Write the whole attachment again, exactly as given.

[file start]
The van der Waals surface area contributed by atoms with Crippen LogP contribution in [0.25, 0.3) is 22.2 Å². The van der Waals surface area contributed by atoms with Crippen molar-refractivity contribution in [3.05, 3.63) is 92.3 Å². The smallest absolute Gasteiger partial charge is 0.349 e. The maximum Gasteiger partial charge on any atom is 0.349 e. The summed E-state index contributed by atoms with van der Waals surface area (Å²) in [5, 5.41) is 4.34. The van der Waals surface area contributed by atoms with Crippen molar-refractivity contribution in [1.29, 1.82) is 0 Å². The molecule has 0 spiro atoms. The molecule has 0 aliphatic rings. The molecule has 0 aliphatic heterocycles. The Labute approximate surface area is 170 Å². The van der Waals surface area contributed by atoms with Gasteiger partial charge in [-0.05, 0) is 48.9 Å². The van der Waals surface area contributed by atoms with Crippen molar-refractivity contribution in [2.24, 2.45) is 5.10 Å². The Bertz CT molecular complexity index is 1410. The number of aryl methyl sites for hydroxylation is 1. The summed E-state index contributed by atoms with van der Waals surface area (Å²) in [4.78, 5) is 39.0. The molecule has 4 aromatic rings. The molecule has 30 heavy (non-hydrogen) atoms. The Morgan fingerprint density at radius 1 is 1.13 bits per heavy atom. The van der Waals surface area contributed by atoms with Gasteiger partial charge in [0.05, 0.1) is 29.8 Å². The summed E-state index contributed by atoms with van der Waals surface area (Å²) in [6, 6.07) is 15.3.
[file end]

The van der Waals surface area contributed by atoms with Crippen LogP contribution in [0.25, 0.3) is 22.2 Å². The van der Waals surface area contributed by atoms with Crippen molar-refractivity contribution in [3.05, 3.63) is 92.3 Å². The smallest absolute Gasteiger partial charge is 0.349 e. The maximum Gasteiger partial charge on any atom is 0.349 e. The summed E-state index contributed by atoms with van der Waals surface area (Å²) in [5, 5.41) is 4.34. The van der Waals surface area contributed by atoms with Crippen molar-refractivity contribution in [1.29, 1.82) is 0 Å². The molecule has 0 spiro atoms. The molecule has 0 aliphatic rings. The molecule has 0 aliphatic heterocycles. The Labute approximate surface area is 170 Å². The van der Waals surface area contributed by atoms with Gasteiger partial charge in [-0.05, 0) is 48.9 Å². The van der Waals surface area contributed by atoms with Crippen molar-refractivity contribution in [2.24, 2.45) is 5.10 Å². The Bertz CT molecular complexity index is 1410. The number of aryl methyl sites for hydroxylation is 1. The summed E-state index contributed by atoms with van der Waals surface area (Å²) in [4.78, 5) is 39.0. The molecule has 4 aromatic rings. The molecule has 30 heavy (non-hydrogen) atoms. The Morgan fingerprint density at radius 1 is 1.13 bits per heavy atom. The van der Waals surface area contributed by atoms with Gasteiger partial charge in [0.05, 0.1) is 29.8 Å². The summed E-state index contributed by atoms with van der Waals surface area (Å²) in [6, 6.07) is 15.3.